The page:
Creative Networking in Developing Countries: A Case Study of Design Industry in Shanghai, China
    ZHU Huasheng, WU Junyi, WEI Jiali, LI Wei, FU Jing
    2010, 65 (10):  1241-1252.  doi: 10.11821/xb201010009
    Abstract ( )   PDF (1031KB) ( )   Save

    Creative products are considered as the outcome of a series of interactive processes, covering creation, production, distribution and consumption. The role of intermediary organizations such as distribution channels in establishing the linkages between creators and consumers are valued highly. With a primary purpose of examining whether or not it is true in design industry in developing countries like China, the authors take the design industry of Shanghai as an example, collect data from questionnaires and in-depth interviews which were carried out in nine creative industrial agglomerations in 2007 and 2008 respectively, and use SPSS as an analysis tool to explore the effects of networking relationship on the creativity of design firms. The results show that the design industry in Shanghai does tap into creative energies of other industries through inter-industrial division based on input-output relationship. Undoubtedly, companies from the downstream industries are the key actors in the networking, and their effects on creativity depend more on content of linkages than on intensity of linkages. A couple of universities in Shanghai are also important actors on the basis of the commercial tradition with strong entrepreneurship. Actually, they are incubators of creative firms and sources of talents rather than just providers of professional services. However, unlike developed countries, there are relatively few intermediary organizations linking creators with consumers in China, and the importance of cooperation between design firms cannot be overemphasized.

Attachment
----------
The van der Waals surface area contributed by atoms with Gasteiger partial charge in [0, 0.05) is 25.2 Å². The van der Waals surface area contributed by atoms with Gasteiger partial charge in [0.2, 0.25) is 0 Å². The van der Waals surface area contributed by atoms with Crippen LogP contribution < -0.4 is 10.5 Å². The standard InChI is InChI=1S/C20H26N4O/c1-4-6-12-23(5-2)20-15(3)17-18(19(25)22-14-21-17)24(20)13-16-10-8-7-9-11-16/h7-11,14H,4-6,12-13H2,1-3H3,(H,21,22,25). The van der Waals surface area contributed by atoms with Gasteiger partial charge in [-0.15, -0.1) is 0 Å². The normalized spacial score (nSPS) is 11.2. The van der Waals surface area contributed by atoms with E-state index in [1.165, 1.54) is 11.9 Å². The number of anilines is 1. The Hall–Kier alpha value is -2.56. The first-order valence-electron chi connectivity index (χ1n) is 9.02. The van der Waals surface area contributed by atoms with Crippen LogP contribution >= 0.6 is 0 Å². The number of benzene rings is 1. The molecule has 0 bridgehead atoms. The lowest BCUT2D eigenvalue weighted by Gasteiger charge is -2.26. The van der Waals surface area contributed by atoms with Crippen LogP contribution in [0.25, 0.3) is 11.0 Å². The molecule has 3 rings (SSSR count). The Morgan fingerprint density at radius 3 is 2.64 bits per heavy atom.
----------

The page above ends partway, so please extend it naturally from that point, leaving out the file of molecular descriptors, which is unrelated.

References | Related Articles | Metrics
    The Determination of Social Ecological Compensation Standard Based on "Equivalent Value of Geographical Factor Endowment"
    ZHANG Wei, ZHANG Hongye, ZHANG Yifeng
    2010, 65 (10):  1253-1265.  doi: 10.11821/xb201010010
    Abstract ( )   PDF (1289KB) ( )   Save